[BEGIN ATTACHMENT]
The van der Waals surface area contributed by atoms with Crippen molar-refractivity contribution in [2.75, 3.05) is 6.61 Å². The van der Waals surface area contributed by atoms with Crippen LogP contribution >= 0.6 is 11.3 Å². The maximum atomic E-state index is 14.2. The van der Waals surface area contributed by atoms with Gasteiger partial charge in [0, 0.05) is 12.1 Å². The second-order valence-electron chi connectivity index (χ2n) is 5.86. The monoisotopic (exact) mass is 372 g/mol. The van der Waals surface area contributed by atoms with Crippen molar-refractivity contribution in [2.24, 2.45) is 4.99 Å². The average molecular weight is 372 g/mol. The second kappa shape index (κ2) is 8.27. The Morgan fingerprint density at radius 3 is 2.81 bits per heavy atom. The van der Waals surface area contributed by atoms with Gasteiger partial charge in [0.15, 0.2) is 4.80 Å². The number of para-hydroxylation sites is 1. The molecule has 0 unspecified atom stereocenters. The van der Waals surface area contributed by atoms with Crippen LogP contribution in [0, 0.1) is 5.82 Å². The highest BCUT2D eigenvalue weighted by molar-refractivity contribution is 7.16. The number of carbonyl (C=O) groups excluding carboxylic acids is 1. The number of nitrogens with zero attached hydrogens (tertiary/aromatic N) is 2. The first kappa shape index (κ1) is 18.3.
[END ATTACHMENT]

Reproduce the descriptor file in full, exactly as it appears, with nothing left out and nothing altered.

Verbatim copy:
The van der Waals surface area contributed by atoms with Crippen molar-refractivity contribution in [2.75, 3.05) is 6.61 Å². The van der Waals surface area contributed by atoms with Crippen LogP contribution >= 0.6 is 11.3 Å². The maximum atomic E-state index is 14.2. The van der Waals surface area contributed by atoms with Gasteiger partial charge in [0, 0.05) is 12.1 Å². The second-order valence-electron chi connectivity index (χ2n) is 5.86. The monoisotopic (exact) mass is 372 g/mol. The van der Waals surface area contributed by atoms with Crippen molar-refractivity contribution in [2.24, 2.45) is 4.99 Å². The average molecular weight is 372 g/mol. The second kappa shape index (κ2) is 8.27. The Morgan fingerprint density at radius 3 is 2.81 bits per heavy atom. The van der Waals surface area contributed by atoms with Gasteiger partial charge in [0.15, 0.2) is 4.80 Å². The number of para-hydroxylation sites is 1. The molecule has 0 unspecified atom stereocenters. The van der Waals surface area contributed by atoms with Crippen LogP contribution in [0, 0.1) is 5.82 Å². The highest BCUT2D eigenvalue weighted by molar-refractivity contribution is 7.16. The number of carbonyl (C=O) groups excluding carboxylic acids is 1. The number of nitrogens with zero attached hydrogens (tertiary/aromatic N) is 2. The first kappa shape index (κ1) is 18.3.